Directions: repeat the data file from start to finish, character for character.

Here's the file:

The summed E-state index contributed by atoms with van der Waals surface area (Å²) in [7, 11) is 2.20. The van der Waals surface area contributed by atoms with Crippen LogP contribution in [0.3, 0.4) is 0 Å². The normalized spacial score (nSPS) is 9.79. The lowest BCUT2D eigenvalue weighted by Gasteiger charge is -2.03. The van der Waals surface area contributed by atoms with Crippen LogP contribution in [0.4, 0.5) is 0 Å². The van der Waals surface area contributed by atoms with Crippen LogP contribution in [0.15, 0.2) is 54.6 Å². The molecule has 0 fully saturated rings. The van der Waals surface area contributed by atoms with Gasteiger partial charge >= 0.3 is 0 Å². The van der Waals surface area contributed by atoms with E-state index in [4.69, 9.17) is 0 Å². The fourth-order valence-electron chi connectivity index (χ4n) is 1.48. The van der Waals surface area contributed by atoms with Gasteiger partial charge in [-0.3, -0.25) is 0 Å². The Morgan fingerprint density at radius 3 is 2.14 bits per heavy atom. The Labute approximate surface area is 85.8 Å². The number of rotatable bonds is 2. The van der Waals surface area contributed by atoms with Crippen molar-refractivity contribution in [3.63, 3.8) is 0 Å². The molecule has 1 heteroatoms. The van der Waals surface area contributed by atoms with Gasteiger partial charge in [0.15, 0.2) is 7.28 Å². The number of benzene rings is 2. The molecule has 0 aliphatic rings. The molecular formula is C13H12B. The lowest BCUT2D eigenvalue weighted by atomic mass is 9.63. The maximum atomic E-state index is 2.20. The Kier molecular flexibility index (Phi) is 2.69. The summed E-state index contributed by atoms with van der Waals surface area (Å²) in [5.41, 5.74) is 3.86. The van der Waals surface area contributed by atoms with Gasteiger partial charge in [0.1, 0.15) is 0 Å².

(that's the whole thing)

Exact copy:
The summed E-state index contributed by atoms with van der Waals surface area (Å²) in [7, 11) is 2.20. The van der Waals surface area contributed by atoms with Crippen LogP contribution in [0.3, 0.4) is 0 Å². The normalized spacial score (nSPS) is 9.79. The lowest BCUT2D eigenvalue weighted by Gasteiger charge is -2.03. The van der Waals surface area contributed by atoms with Crippen LogP contribution in [0.4, 0.5) is 0 Å². The van der Waals surface area contributed by atoms with Crippen LogP contribution in [0.15, 0.2) is 54.6 Å². The molecule has 0 fully saturated rings. The van der Waals surface area contributed by atoms with Gasteiger partial charge >= 0.3 is 0 Å². The van der Waals surface area contributed by atoms with E-state index in [4.69, 9.17) is 0 Å². The fourth-order valence-electron chi connectivity index (χ4n) is 1.48. The van der Waals surface area contributed by atoms with Gasteiger partial charge in [-0.3, -0.25) is 0 Å². The Morgan fingerprint density at radius 3 is 2.14 bits per heavy atom. The Labute approximate surface area is 85.8 Å². The number of rotatable bonds is 2. The van der Waals surface area contributed by atoms with Crippen molar-refractivity contribution in [3.63, 3.8) is 0 Å². The molecule has 1 heteroatoms. The van der Waals surface area contributed by atoms with Gasteiger partial charge in [0.15, 0.2) is 7.28 Å². The number of benzene rings is 2. The molecule has 0 aliphatic rings. The molecular formula is C13H12B. The lowest BCUT2D eigenvalue weighted by atomic mass is 9.63. The maximum atomic E-state index is 2.20. The Kier molecular flexibility index (Phi) is 2.69. The summed E-state index contributed by atoms with van der Waals surface area (Å²) in [5.41, 5.74) is 3.86. The van der Waals surface area contributed by atoms with Gasteiger partial charge in [0.1, 0.15) is 0 Å².